Corporate Banner
Satellite Banner
Metabolomics & Lipidomics
Scientific Community
Become a Member | Sign in
Home>News>This Article

Gene Mutation Gives Boost to Brain Cancer Cells

Published: Monday, June 10, 2013
Last Updated: Monday, June 10, 2013
Bookmark and Share
An international team of researchers has found that a singular gene mutation helps brain cancer cells to not just survive, but grow tumors rapidly.

The findings are published online in the journal Cell Metabolism.

Mischel, who heads the Ludwig Institute's molecular pathology laboratory based at UC San Diego, and colleagues focused upon a process called alternative splicing, in which a single gene encodes for multiple proteins by including or excluding different, specific regions of DNA.

Alternative splicing is a tightly regulated and normal activity in healthy cells. For Mischel and colleagues in Los Angeles, Ohio and Japan, the question was whether mutations of a gene called EGFRvIII caused differential alternative splicing in glioblastoma multiformes (GBMs), the most common and aggressive type of malignant brain tumor. Median survival after GBM diagnosis is just 15 months with standard-of care radiation and chemotherapy. Without treatment, it is less than five months.

The scientists were particularly interested in whether the EGFRvIII mutation induced alternative splicing events that resulted in deregulation of normal cellular metabolism. "We focused on the ‘Warburg Effect,' a common metabolic derangement in cancer that enables tumor cells to metabolize glucose in a way that provides both a sufficient supply of energy and a source of building blocks that can be used for growth," Mischel said.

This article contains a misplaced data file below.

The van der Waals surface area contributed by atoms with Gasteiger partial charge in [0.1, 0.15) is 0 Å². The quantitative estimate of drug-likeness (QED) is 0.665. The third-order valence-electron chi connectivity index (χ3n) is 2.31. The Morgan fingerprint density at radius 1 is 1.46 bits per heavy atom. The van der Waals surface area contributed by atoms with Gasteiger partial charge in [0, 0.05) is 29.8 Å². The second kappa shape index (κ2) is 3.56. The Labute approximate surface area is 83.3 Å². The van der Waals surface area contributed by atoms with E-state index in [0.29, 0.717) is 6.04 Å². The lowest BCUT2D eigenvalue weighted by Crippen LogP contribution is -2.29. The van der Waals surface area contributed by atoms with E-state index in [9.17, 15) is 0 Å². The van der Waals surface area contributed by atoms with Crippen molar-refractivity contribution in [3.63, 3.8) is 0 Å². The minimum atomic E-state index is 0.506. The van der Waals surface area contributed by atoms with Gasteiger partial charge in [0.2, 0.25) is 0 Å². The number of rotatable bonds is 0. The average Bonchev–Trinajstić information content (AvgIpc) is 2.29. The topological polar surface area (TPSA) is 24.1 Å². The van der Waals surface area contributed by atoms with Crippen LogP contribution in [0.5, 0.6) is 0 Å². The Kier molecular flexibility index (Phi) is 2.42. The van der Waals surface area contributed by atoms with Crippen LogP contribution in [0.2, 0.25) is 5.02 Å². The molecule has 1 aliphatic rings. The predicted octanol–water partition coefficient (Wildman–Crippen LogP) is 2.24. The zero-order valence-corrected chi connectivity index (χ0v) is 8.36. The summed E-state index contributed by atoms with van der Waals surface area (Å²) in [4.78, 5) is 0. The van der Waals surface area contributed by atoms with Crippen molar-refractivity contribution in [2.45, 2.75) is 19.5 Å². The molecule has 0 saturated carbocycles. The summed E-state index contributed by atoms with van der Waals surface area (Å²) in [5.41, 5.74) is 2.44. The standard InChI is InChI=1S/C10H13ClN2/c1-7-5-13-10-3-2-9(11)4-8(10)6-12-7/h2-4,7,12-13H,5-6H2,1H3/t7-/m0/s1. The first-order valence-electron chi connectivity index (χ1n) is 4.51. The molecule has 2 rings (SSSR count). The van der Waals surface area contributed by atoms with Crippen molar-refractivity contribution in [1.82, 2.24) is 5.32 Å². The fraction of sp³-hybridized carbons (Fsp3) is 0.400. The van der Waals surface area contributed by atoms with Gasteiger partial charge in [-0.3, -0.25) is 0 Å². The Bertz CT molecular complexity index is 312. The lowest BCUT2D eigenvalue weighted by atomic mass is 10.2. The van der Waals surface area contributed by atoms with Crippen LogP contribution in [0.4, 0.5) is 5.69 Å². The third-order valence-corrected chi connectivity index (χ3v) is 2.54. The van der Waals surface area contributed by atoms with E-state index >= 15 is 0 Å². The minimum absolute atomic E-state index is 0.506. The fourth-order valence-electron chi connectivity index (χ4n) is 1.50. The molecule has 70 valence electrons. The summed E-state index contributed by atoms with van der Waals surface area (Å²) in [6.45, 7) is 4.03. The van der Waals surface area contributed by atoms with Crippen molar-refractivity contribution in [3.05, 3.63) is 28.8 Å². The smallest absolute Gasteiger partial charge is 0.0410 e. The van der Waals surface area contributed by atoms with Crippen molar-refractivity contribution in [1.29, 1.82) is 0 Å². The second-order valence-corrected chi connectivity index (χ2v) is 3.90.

They discovered a complex but compelling series of consequential events: The EGFRvIII mutation controls expression of a splicing factor called HNRNPA1, which initiates an alternatively spliced form of a regulatory protein called Max. The alternative form is called Delta Max.

Max is associated with MYC, a gene that drives tumor growth and the Warburg Effect in cancer. "Unlike the regular form of Max," said Mischel, "Delta Max actually enhances c-MYC activity, specifically by promoting the glycolytic phenotype of the tumor cells." In other words, the EGFRvIII mutation and subsequent alternative splicing commandeer the cell's metabolic machinery in a way that lets it take up and use glucose to promote rapid tumor growth.

Mischel noted that the findings are specific to the EGFRvIII mutation and GBMs. It's not known whether other oncogenes are able to exploit alternative splicing in similar fashion.

The findings, according to Mischel, provide two clear insights. First, they highlight the central role of EGFRvIII in GBM pathogenesis and its critical role in altering cellular metabolism in tumors. Second, they show that oncogenes can regulate cell metabolism through alternative splicing, which may provide a new set of targets for oncogene-specific drug development.

Further Information
Access to this exclusive content is for Technology Networks Premium members only.

Join Technology Networks Premium for free access to:

  • Exclusive articles
  • Presentations from international conferences
  • Over 2,600+ scientific posters on ePosters
  • More than 3,800+ scientific videos on LabTube
  • 35 community eNewsletters

Sign In

Forgotten your details? Click Here